What i’ve discovered this week [again!] is that i do not understand the internet.
3 months ago, i started filming short videos for a series titled ‘Race with me’ in which i address the question that many white people – specifically in South Africa – are asking, once they have realised race is an issue that needs to be engaged with and say, “But what can I do?”
This series of videos was actually inspired by a previous series i ran on my blog that was really successful, titled ’40 Tips for white people asking: But what can I do?’ Which itself started as a daily tip shared to Facebook as a status with a new practical idea every day. This resulted in a summary of the 40 tips post which you can see here, which is one of the top three posts on my blog ever with close to 9000 views.
This became the basis for a book i started writing in the Philippines at the beginning of this year pre-pandemic which was going to be titled ’50 Ideas for white people asking: But what can I do?’ Which i have mostly finished and am just needing a publisher for.
The strength of this book – and now this video series – is that it tells a much better story than the original 40 tips post. Every day i would simply think of a new tip i thought might be helpful and post it as a status and so they weren’t as connected and didn’t build on each other as much as this new series does. So i definitely believe this series is a lot more powerful and has more to offer.
As it is quite tough for a new author [have self-published a book called ‘i, church’ a few years ago] to get published and as it felt like these ideas were needed right now, i decided to make a short series of videos ranging from about 6 to 13 minutes to share one idea at a time.
Understanding the Internet
This is where it all gets a little confusing.
i started posting the videos and they were getting between 10 and 20 hits on YouTube. Which feels quite small when you are going to a lot of work to film and edit and upload and share. So i was a little bit disappointed. But with the idea that they are available and people can discover them later, i carried on making them and the hits stayed pretty constant.
Then a mate of mine, Terence Mentor, who you can find online making amazing dad parenting videos as Afrodaddy [@TerenceMentor on the Twitterer and @AfrodaddyCT on Instagram] suggested sharing the videos on IGTV or Instagram TV which i had never done before and didn’t know all too much about. So i shared my first video as an IGTV post and it racked up 200 views pretty quickly [and is now sitting on 569 or so] which is still not a lot of views given that my original series touched around 9000, but when you’re getting 10-20 views per video it is definitely a step up. So i still post the videos to YouTube but the main focus has been presenting them on Instagram where they have continued to average around 250 views.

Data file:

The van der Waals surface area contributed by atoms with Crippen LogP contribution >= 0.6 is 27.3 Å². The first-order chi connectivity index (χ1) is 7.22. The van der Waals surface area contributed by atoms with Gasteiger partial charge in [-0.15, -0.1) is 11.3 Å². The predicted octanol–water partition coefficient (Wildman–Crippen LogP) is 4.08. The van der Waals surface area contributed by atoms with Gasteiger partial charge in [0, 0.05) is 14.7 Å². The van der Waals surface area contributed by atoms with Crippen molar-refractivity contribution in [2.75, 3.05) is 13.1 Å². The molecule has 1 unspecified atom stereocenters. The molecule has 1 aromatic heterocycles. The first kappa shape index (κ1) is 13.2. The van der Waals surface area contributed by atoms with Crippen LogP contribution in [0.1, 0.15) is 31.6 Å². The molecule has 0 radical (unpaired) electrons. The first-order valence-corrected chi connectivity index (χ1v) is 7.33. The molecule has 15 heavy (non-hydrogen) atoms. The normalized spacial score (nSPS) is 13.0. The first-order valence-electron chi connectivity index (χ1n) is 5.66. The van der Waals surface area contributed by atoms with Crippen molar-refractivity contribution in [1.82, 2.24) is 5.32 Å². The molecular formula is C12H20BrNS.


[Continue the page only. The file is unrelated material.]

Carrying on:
This is where it gets confusing though. This week i created video #21 which probably touches on the most controversial i have been in these videos as i speak about the notion of South Africa as a black country, which i imagine a bunch of white people might struggle with.
Within a day this video has passed 200 views. On YouTube. Where the views for the previous ten videos if you added them together were about that.
And i have absolutely no idea why. It’s not like it was a significantly better video than the rest. And it’s not like i saw anyone sharing it more than any of the others. Which is the internet for you. And i am super grateful, because the more people who discover this series, hopefully, the more movement will be being made as people take these ideas on and hopefully things start to change.
There was also a larger jump in subscribers yesterday. Now i have had a YouTube channel for about ten years and have just over 150 subscribers, so clearly that is not my medium. But i had about 118 when i started the series and so it has gradually been attracting new people. Who are sticking around for more. So that’s been super encouraging.
If you’ve read this then the biggest help you can be to me is to share the links when you see them – or share this post on your social medias which has links to the first ten videos and topics in the series and might be a good way for new people to jump in.
We will keep having the conversations and continue to invite white people to engage and listen and learn and change. There is so much work to be done in South Africa still, but the more of us who are writing and speaking and sharing and #NotOnOurWatch’ing, the more impact we will have.
So keep on! And thanks for taking the time to read this!
[For the post on the first ten ways to actively do things about race in South Africa, click here]